Cut in roughly ten days at the start of the Station to Station sessions, “Golden Years” was issued as a single less than two months later: it charted while Bowie was still at Cherokee finishing the album. Maslin said “Golden Years” came together with little fuss, especially by comparison to the endless number of retakes and overdubs on the rest of the album. The single was mixed full of small pleasures: Dennis Davis’ hi-hat lifts (right on the beat in the verse/refrains, he moves to slightly hang behind on the bridges) and other echo-slathered percussion (handclaps, vibraslap, melodica); Bowie and MacCormack’s “round-sounding” backing vocals via an old RCA mike Maslin dusted off. The dueling guitars—one right-mixed playing variations on the opening riff throughout while a left-mixed phased guitar (likely Alomar) keeps a gliding rhythm until moving, after the bridges, to a three-chord riff that echoes MacCormack’s “WAH-wah-WAH.”

Bowie played little games with the song structure, making the bridge either two or six bars. The longer bridge had the song’s only real progression, a run from G major (“nothing’s gonna touch you”) through A minor (“golden”) and an E minor seventh (“yeeeears”) capped off with a 2/4 bar: Bowie singing the descending “go-oh-oh-ollld” hook shadowed by a Murray bass slide he overlaid with Moog. He did the same to his lyric, altering phrasings and rhythms. In the third verse, he moves from a word-packed, near-rap to surge up to an F# on “all the WAY!”, then tumbles right into a fresh chorus hook, the harmonized “run for the shadows.”

Here’s my baby, lost that’s all

“Golden Years” opens as a blessing, with Bowie and MacCormack cooing the title phrase, and its opening verses are Bowie in huckster mode (see “Right”), singing sharply enunciated syllables stepping down in pitch. There’s the bustling consonance of “in walked luck and you looked in time” and an octave leap to “AN-gel”matched, four bars later, by a depths-dredging “yuh-uh-unnng.”

The promise of “golden years” isn’t communal here. The chance is offered only to one person: the hope of being sealed off in a limousine from the street. His life in Los Angeles added to the lyric’s anomie—long paranoid days in his mansion; making an appearance on Dinah Shore with the Fonz. Angela Bowie, busy with her own celebrity, said the song was Bowie’s blessing for her and perhaps it was, as there was a threat in it. You want fame? Here, take it: it will eat you up. Last night they loved you, opening doors and pulling some strings, Bowie sang, snarling out the gees. The following night, the doors could well be shut. A rap of materialist promises becomes a desperate prayer to God, followed by a murmured warning to run for the shadows. At first caressing the words “golden years,” Bowie began to put them to the rack, rattling consonants, rotting vowels—“years” was a strangled curse heard beneath the backing vocals (esp. at 2:58).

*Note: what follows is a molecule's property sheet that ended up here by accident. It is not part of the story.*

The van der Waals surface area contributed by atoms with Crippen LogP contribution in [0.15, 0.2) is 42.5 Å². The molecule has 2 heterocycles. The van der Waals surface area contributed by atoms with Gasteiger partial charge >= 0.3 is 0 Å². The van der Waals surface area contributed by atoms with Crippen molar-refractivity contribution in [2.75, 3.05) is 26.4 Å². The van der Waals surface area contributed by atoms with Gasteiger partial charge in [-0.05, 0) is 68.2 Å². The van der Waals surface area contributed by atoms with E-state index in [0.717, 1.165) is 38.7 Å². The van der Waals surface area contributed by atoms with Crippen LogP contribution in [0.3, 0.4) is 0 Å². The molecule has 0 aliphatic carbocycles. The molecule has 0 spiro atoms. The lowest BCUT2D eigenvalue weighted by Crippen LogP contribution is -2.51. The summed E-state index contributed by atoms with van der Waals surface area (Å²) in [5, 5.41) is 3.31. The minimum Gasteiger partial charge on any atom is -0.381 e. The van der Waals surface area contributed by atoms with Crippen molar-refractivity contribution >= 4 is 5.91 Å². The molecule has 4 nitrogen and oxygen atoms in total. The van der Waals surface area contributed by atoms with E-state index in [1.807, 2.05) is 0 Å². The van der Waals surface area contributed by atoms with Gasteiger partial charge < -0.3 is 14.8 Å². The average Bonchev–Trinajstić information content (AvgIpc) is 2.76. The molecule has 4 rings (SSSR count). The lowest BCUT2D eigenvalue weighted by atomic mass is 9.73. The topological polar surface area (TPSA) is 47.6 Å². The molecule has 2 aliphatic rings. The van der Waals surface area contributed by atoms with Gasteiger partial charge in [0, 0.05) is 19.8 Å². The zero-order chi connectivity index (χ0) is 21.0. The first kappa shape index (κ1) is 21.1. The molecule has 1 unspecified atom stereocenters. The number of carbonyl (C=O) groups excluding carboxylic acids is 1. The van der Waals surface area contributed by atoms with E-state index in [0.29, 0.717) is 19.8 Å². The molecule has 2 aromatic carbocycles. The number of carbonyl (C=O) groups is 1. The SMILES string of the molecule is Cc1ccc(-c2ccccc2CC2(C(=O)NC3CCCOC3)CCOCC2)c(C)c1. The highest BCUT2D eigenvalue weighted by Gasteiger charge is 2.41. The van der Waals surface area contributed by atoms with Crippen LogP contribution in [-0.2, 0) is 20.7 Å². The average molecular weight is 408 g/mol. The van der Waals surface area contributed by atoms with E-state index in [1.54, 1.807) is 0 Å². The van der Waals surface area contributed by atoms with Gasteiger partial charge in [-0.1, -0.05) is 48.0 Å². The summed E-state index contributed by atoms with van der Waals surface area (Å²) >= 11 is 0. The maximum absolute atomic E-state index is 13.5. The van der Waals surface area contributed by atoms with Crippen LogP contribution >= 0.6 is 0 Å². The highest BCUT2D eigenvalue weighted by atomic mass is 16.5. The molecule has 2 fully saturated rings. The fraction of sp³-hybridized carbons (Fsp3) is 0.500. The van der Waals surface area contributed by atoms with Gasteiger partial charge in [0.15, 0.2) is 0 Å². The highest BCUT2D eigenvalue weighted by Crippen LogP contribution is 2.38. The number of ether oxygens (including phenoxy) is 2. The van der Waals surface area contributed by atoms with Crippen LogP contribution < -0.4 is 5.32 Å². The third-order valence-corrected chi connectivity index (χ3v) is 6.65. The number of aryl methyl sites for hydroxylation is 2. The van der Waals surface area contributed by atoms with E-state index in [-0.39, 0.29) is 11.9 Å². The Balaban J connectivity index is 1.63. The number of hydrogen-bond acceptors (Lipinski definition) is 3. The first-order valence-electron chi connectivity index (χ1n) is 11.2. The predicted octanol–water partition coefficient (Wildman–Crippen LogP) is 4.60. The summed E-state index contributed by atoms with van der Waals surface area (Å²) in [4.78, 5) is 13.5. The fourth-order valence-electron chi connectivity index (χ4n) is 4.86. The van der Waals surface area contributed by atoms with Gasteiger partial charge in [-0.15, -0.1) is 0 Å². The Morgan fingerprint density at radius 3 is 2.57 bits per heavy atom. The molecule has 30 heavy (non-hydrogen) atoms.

Its video complement was Bowie’s performance on Soul Train, where he’s a wraithlike spiv barely able to keep his balance, let alone mime his vocal. It’s as though he’s hearing the song for the first time, that he’s still in character from The Man Who Fell to Earth. It’s his loneliest, saddest television appearance: a crowd of magnificent strangers dance around him, as if communally denying his presence.

Recorded ca. late September 1975, released 17 November 1975 as RCA 2640 c/w “Can You Hear Me” (#8 UK, #10 US). For whatever reasons (its difficulty of singing, perhaps), he never performed “Golden Years” on the Isolar tour of 1976 (there’s one show at which he allegedly sang it, but no proof), waiting until 1983 to debut it live. He played it very sporadically thereafter: just a handful of times in 1990 and 2000.

Top: Peter Turnley, “San Diego, 1975.” (From the collection “The Other California.”)

*There’s of course the chance that Alomar and Slick, both of whom have admitted to not remembering much of the sessions, are confusing their respective “Broadway” songs.

Tiny Girls

January 17, 2011

Tiny Girls.

A genre experiment of sorts, “Tiny Girls” seems to have been Bowie’s attempt to merge the vocal line of a chanson (in particular Jacques Brel’s “Ne Me Quitte Pas”) to the 6/8 rhythm of a standard ’50s doo-wop song, while encircling the song’s verses with two-chorus saxophone solos that Bowie played himself.